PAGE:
The morning sun rises over the mountains, casting light on the lakes below. The thin light of morning almost seems like moonlight, as it peeks through the thin curtains in my room. It was 4:30am, and I groaned as I looked at my iPhone with disdain. This was a summer morning in Penticton, British Columbia. Knowing there was no possibility of going back to sleep with the light growing with every passing minute, I climbed out of bed to get dressed. Poking my head outside, I remembered how far north I was, and ducked back inside for a warm sweater and my camera. Capturing the early morning light is something I’ve always thought I would enjoy doing, save for my slight love hate relationship with early morning. So up I get, and wander outside to the terraced grounds of God’s Mountain Estate Bed & Breakfast, where the dew was still glistening on the grapevines surrounding the house. Sitting on a bluff high above Skaha Lake, God’s Mountain is a 115 acre property with a rambling neo classical Mediterranean villa, that in some ways, resembles Fawlty Towers. The maze of rooms was both delightful and maddening to explore, with each doorway opening up a new view and experience. A throwback to the B&Bs of my mind’s eye, the inviting living room and guest library offer you a peek in to the bohemian nature of the property, which is also a working vineyard. The Wild Goose Vineyard has produced award winning wines, and the outdoor living space is inviting and relaxing. After wandering around the property while it still slept, I was greeted by a breakfast spread fit for a king. Reminding me of the meals I’ve had at pensions all over Europe, my request for some fruit and yogurt was granted beautifully, and summarily understood to be just the beginning: Well fed and with some local coffee fueling my adventures, I headed down the east side of the lake, in to Okanagan Falls to explore more of the beautiful country and backroads of the Okanagan. There was no doubt that I would slept well on this night, with dreams of mountain sunrises and wine to remember. With direct flights and easy transfers from the west coast, Penticton is closer than you think. For a unique expereince and a retreat you will not forget, visit God’s Mountain Estate and enjoy the views, the wines, and the hospitality! Accomodations were provided by the Thompson Okanagan Tourism Association and God’s Mountain Estate Google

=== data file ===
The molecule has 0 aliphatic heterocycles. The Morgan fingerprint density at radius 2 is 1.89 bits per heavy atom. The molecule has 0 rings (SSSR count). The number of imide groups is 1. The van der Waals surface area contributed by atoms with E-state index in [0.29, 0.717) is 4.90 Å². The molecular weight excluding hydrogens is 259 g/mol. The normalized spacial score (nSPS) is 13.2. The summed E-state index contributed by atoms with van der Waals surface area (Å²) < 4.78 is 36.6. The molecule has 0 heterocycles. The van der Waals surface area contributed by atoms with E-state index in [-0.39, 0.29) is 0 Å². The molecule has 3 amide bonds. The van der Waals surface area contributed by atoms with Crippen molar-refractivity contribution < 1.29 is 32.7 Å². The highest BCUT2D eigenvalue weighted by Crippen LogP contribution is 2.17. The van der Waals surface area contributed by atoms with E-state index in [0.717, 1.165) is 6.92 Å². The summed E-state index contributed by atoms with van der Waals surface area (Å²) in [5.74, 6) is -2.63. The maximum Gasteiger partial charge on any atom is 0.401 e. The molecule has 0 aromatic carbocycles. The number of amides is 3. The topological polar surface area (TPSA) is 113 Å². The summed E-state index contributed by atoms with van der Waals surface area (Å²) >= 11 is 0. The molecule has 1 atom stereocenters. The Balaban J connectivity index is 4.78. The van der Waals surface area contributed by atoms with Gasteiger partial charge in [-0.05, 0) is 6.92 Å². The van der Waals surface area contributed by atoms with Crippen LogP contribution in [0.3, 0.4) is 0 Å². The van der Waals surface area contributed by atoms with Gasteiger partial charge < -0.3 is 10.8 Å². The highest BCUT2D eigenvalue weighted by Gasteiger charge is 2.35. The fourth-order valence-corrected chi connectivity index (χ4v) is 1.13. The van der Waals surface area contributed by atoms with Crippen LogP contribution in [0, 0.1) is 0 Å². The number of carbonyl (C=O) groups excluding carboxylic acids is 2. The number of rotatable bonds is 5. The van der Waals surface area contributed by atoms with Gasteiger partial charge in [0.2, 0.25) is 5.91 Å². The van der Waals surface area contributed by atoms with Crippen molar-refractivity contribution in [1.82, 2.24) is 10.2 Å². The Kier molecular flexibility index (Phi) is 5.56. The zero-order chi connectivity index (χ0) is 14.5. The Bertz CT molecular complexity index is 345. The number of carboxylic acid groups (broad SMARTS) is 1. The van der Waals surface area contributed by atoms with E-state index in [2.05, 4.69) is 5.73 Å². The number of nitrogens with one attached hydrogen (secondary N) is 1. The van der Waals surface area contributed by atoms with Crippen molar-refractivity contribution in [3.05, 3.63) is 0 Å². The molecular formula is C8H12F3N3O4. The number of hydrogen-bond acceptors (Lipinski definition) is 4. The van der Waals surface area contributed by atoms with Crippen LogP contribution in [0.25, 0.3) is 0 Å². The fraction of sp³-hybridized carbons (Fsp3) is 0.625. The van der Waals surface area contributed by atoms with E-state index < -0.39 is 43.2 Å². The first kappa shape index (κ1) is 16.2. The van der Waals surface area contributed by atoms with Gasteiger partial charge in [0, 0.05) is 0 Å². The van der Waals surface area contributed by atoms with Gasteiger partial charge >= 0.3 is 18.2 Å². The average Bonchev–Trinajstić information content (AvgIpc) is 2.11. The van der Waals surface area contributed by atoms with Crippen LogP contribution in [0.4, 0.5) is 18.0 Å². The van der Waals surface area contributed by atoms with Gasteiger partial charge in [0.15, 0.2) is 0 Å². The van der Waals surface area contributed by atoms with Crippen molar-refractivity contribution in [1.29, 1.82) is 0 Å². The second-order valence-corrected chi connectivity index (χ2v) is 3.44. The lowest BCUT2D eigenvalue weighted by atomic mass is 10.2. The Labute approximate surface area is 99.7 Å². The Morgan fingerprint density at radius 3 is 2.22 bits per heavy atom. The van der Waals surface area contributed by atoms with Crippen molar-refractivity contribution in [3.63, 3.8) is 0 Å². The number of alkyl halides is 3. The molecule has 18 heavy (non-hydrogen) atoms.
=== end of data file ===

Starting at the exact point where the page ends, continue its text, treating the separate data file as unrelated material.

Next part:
Tucked away in a corner of British Columbia that is a well kept secret, Covert Farms evokes an earlier time in North American history; a simpler time, a slower time. Exploring the south Okanagan Valley before the 2013 Wine Bloggers’ Conference began this June, I took some time to savor some of these special treats. Covert Farms was founded by George Covert, who was a produce broker and business man from Tracy – a now suburban city near San Francisco. In 1959, Tracy was a rural landscape, where George was part owner of a packing company that worked with the fruit growers in the Okanagan. Tired of the grind in California, he packed it in and headed north to see what was so special about the area and the produce grown there. Discovering the land on top of the mesa where Covert Farms now sits, he purchased it on the spot and the rest is history. Little has changed in the last 50 years, where tomatoes, onion, potatoes, corn and grapes, are still grown, along with cherries, strawberries and – today – wine grapes. Still one of the leaders in organic, sustainable fruit and vegetables, Covert Farms is a major supplier of fresh produce to western Canada as well as locals. Touring around the farm in an old red truck, you can feel how this piece of land inspires. Tucked away from the prying eyes of the highway, up a hill, you wouldn’t know that it was there. Driving through the farm in an old truck, you can imagine that it’s 1959 and George Covert had just arrived. As I learned about the history of the farm and how they are trying to maintain and encourage sustainable, natural, and local food culture in the Okanagan, we stopped to pick strawberries and sample some of the other fruits that were ripe for the picking in early June. As the Okanagan was once all fruit trees and farms, taking the land back to the early days with thriving, lush organic crops makes it clear why this place is so special. But we’re here for the wine right? Covert Farms Family Estate Winery was founded as Dunham & Froese Estate winery in 2005, and part of the 600 acre farm. Today, the organic wines are crafted from 100% estate fruit, and focus on the artisan nature of the farm. The organic fruit is sought after by other winemakers, and display the terroir of the area beautifully. As I learned on my first trip to the Okanagan in 2012, the aeromatic white wines of the Alsace, northern France and Germany do exceptionally well here. That said, this part of the Southern Okanagan is also a welcoming climate for Bordeaux reds. The Oliver-Osoyoos region is a special area within the Okanagan and can be a bit of a chameleon. 2012 Sav Blanc Semillion – I love the natural pairing of Semillion which softens sav blanc and gives it a lush roundness. This wine was fermented in primarily stainless steel, which a few […]